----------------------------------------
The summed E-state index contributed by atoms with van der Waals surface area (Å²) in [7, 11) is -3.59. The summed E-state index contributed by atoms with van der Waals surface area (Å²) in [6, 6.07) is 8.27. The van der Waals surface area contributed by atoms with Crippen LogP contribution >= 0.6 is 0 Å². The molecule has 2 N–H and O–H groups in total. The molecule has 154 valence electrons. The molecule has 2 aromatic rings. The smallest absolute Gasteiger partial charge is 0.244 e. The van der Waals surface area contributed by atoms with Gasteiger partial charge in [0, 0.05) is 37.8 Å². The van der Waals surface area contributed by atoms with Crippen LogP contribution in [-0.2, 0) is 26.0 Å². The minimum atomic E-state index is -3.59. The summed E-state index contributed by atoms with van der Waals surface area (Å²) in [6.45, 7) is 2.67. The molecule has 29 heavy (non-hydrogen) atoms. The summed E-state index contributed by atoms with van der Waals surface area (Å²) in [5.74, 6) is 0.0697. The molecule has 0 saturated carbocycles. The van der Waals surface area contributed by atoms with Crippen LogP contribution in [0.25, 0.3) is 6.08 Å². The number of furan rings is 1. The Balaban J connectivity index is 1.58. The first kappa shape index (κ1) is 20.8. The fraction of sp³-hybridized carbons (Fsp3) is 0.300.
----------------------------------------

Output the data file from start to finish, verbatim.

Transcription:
The summed E-state index contributed by atoms with van der Waals surface area (Å²) in [7, 11) is -3.59. The summed E-state index contributed by atoms with van der Waals surface area (Å²) in [6, 6.07) is 8.27. The van der Waals surface area contributed by atoms with Crippen LogP contribution >= 0.6 is 0 Å². The molecule has 2 N–H and O–H groups in total. The molecule has 154 valence electrons. The molecule has 2 aromatic rings. The smallest absolute Gasteiger partial charge is 0.244 e. The van der Waals surface area contributed by atoms with Gasteiger partial charge in [0, 0.05) is 37.8 Å². The van der Waals surface area contributed by atoms with Crippen LogP contribution in [-0.2, 0) is 26.0 Å². The minimum atomic E-state index is -3.59. The summed E-state index contributed by atoms with van der Waals surface area (Å²) in [6.45, 7) is 2.67. The molecule has 29 heavy (non-hydrogen) atoms. The summed E-state index contributed by atoms with van der Waals surface area (Å²) in [5.74, 6) is 0.0697. The molecule has 0 saturated carbocycles. The van der Waals surface area contributed by atoms with Crippen LogP contribution in [0.25, 0.3) is 6.08 Å². The number of furan rings is 1. The Balaban J connectivity index is 1.58. The first kappa shape index (κ1) is 20.8. The fraction of sp³-hybridized carbons (Fsp3) is 0.300.